On January 3, Chitrasen Andhaza (35), a farmer from Bhuliabandh village in parched Paikmal block of Odisha’s Bargarh district, committed suicide by consuming pesticide. Four days later, Laxmana Pradhan, another young farmer from Sarasmal village of Dungripali block of neighbouring Sonepur district, followed suit.
Since then, farmers’ suicide has continued unabated across several districts of the state.
On Monday, two farmers – Sudam Biswal (55) of Angul district and Basudeb Bhoi of Balangir district – killed themselves by consuming pesticide, taking the total number of such suicides to 16 this year, officials said even as government inquiry report has revealed that more than 100 blocks in 16 districts of Odisha’s total 30 are reeling under drought.
Unofficial death toll, however, is pegged at 29.
Villagers cite crop loss and debt burden as the alleged reasons of all the suicides. The state government has ordered inquiry into the suicides.
Alarmed by five suicides in equal number of days this month, the Odisha government on October 14 announced a package of Rs.1000 crore that includes subsidies for agricultural inputs, motor pumps, and tuition fee waivers for students in drought-hit areas.
“Farmers affected by drought in kharif crop will be provided fresh finance for rabi cultivation during the current rabi season which has commenced from October 1. This could be to the tune of Rs 4,500 crore,” chief minister Naveen Patnaik said.
“The package for farmers is eyewash and is not going to solve the problem,” said noted farmer leader Ashok Pradhan. He said it was deplorable that till now the government had not acknowledged a single suicide as farm-related.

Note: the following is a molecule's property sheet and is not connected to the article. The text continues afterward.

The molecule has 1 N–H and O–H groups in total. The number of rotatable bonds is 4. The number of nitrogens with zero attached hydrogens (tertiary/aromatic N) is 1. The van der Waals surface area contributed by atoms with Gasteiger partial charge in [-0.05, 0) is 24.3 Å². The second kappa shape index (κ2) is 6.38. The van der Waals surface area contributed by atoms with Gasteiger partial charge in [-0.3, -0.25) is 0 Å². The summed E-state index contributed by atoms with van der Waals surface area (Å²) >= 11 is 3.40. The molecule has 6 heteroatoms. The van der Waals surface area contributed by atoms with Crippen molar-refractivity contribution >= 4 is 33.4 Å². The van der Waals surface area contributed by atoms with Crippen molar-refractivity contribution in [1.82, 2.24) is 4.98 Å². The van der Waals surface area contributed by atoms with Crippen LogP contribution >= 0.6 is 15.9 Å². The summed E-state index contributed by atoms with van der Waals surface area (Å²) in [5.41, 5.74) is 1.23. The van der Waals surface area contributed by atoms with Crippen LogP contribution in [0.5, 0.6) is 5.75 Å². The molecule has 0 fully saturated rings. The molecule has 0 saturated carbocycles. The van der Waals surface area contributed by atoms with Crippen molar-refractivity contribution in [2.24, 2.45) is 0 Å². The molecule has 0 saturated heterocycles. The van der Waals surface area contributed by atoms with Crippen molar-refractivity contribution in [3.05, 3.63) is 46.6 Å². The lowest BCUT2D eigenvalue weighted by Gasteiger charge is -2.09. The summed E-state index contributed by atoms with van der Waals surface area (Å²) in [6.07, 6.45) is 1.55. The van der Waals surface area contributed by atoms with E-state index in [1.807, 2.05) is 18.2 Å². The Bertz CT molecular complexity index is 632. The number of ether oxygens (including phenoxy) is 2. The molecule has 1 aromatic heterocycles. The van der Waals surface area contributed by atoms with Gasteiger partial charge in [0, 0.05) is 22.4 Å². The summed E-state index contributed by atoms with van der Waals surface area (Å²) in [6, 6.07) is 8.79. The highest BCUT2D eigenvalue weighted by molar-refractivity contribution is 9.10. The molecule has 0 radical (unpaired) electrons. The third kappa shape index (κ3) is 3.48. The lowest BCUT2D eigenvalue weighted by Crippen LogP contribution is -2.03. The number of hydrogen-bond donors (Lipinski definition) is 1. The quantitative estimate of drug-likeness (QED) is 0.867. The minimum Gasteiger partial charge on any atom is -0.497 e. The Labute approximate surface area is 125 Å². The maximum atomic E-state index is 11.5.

More than 3,600 farmers, including 474 women, have committed suicide in Odisha in the last 15 years between 1999 and 2013, state agriculture minister Pradeep Maharathy said in the assembly on August 21. However, he asserted that the suicides had nothing to do with crop loss or related to other agricultural issues.
Compared to states like Maharashtra, Andhra, Telengana, there have been fewer reports of farmers’ suicide in Odisha, because paddy cultivation was supposed to be a safer bet than sugarcane or cotton in term of investment and loan burden. But the recent deaths of farmers in Odisha show that all is not well in the state’s farm sector that is mostly paddy-centric.
Pradhan said in the recent years investment in paddy has increased and a single year’s crop failure has potential to damage a farmer’s economy.